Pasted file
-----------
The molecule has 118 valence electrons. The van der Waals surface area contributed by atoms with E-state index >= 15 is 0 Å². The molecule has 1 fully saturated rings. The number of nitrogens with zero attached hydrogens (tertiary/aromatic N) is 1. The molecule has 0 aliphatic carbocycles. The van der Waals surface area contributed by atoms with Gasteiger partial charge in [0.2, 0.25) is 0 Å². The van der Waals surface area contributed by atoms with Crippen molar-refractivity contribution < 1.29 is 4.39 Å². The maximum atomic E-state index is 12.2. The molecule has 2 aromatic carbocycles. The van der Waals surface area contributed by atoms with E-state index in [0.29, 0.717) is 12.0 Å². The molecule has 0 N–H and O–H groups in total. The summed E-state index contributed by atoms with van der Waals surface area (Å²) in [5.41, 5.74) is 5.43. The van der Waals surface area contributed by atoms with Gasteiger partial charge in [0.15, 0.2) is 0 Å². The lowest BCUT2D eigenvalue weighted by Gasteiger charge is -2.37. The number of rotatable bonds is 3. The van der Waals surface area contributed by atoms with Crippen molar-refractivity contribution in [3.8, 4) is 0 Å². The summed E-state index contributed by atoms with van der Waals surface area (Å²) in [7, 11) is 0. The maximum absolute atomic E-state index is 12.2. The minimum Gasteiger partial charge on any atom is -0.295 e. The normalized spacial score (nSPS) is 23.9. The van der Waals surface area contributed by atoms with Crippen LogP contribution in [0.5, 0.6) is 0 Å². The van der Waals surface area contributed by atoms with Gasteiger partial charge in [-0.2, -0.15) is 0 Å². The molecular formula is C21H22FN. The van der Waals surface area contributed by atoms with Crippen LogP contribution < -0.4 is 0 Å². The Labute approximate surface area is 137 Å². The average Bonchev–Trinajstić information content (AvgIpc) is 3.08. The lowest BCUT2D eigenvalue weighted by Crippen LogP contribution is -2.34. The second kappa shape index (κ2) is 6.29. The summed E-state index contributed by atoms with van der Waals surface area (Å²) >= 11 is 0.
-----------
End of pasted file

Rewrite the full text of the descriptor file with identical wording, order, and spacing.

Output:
The molecule has 118 valence electrons. The van der Waals surface area contributed by atoms with E-state index >= 15 is 0 Å². The molecule has 1 fully saturated rings. The number of nitrogens with zero attached hydrogens (tertiary/aromatic N) is 1. The molecule has 0 aliphatic carbocycles. The van der Waals surface area contributed by atoms with Gasteiger partial charge in [0.2, 0.25) is 0 Å². The van der Waals surface area contributed by atoms with Crippen molar-refractivity contribution < 1.29 is 4.39 Å². The maximum atomic E-state index is 12.2. The molecule has 2 aromatic carbocycles. The van der Waals surface area contributed by atoms with E-state index in [0.29, 0.717) is 12.0 Å². The molecule has 0 N–H and O–H groups in total. The summed E-state index contributed by atoms with van der Waals surface area (Å²) in [5.41, 5.74) is 5.43. The van der Waals surface area contributed by atoms with Gasteiger partial charge in [0.15, 0.2) is 0 Å². The lowest BCUT2D eigenvalue weighted by Gasteiger charge is -2.37. The number of rotatable bonds is 3. The van der Waals surface area contributed by atoms with Crippen molar-refractivity contribution in [3.8, 4) is 0 Å². The summed E-state index contributed by atoms with van der Waals surface area (Å²) in [7, 11) is 0. The maximum absolute atomic E-state index is 12.2. The minimum Gasteiger partial charge on any atom is -0.295 e. The normalized spacial score (nSPS) is 23.9. The van der Waals surface area contributed by atoms with Crippen LogP contribution in [0.5, 0.6) is 0 Å². The van der Waals surface area contributed by atoms with Gasteiger partial charge in [-0.2, -0.15) is 0 Å². The molecular formula is C21H22FN. The van der Waals surface area contributed by atoms with Crippen LogP contribution < -0.4 is 0 Å². The Labute approximate surface area is 137 Å². The average Bonchev–Trinajstić information content (AvgIpc) is 3.08. The lowest BCUT2D eigenvalue weighted by Crippen LogP contribution is -2.34. The second kappa shape index (κ2) is 6.29. The summed E-state index contributed by atoms with van der Waals surface area (Å²) >= 11 is 0.